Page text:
There were almost no younger fans. When I say nothing had changed, I mean it – the same people, now in their thirties and forties; dressed in the same costumes, only with a little more curve to fill them.
The biggest EasterCon in 20+ years – and I could see no Next Generation.
My Boss, Jon, noticed it; loudmouthman, decabbit, rnalxander and I drew many conclusions and my friend Liam Proven, long-time sf fan, has watched it happen round him.
The initial explanation is obvious – oh, they’re ‘on the web’. Fans don’t need to meet Bill Gibson, they can read his blog; they don’t need books for escapism, they can play Second Life. If they want conversation, it’s on a forum; signatures, they’re on eBay.
If traditional journalism is threatened by the common blog, then the fanzine is in serious trouble. Perhaps the novel itself is nearing its closing chapters.
Following that thought, since joining FP I’ve watched sf and fantasy explode through the covers of the paperback and become multi-format, street-smart and cool. Buffy, Battlestar, comic-book blockbusters, Doctor Who – Heroes! – these aren’t just for geeks any more. In television and cinema, nostalgia is the new cutting edge. FP rides this wave – the Megastores shine bright on the high street. But what does it mean for fandom?
My friend John Rivers has been a Who fan many years; he knows the young fans are still out there. New mass credibility means they don’t need to attend the generic sf con; creations like Who and Star Wars are so TARDIS-vast that they offer a whole agenda of their own events.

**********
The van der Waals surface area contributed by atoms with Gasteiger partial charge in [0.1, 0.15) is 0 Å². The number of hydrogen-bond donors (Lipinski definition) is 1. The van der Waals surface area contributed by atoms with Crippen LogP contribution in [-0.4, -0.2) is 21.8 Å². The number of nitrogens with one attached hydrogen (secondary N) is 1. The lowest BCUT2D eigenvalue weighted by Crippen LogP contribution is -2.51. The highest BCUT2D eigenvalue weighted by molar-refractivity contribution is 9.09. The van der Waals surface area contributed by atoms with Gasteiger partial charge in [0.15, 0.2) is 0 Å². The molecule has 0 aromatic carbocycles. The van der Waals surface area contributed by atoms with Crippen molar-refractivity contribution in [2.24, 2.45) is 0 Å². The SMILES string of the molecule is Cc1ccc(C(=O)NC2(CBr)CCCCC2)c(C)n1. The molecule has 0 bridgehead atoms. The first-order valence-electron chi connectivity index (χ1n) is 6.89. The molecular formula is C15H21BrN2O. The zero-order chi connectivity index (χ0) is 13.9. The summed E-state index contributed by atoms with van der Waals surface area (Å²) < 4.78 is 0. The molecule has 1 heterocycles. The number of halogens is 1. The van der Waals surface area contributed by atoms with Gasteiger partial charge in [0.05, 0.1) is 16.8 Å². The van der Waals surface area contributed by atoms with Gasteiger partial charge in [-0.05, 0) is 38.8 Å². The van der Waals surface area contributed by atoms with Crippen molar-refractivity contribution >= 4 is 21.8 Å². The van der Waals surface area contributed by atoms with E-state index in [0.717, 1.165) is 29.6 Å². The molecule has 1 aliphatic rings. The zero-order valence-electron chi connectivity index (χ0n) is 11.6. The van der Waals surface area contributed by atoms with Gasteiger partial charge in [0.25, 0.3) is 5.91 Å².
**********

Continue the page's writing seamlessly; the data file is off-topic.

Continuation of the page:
Like all communities, it’s become big enough to fragment – and it takes a powerful traction beam to pull the pieces together.
Orbital, as well as a central location, offered a guest list that should’ve been that traction. Neil Gaiman alone has enough presence – and the Dream Master was accompanied by the vision and humour of Charlie Stross, the radical brilliance of China Miéville and the sweeping imagination of Tanith Lee. Between them, they cover every angle and appeal to every corner of the Multiverse.
But they were not – quite – enough.
Why? Certainly they’re not accountable – their talks and panels were thought-provoking – even controversial – and their social presence always an amusing fan-magnet – if you didn’t find China in the disco, you’d find Charlie in the bar. To me, Orbital’s guest list shows that genre writing is changing, that fantasy and sf boundaries are being blown back. Evolution prevents stagnation and the genre adapts.
And, as writing adapts, so does format – the genre moves from paper to small screen and big, and more work is issued on the web. Ant Miller, my brother-in-law, commented that Cory Doctrow now publishes nothing on the printed page.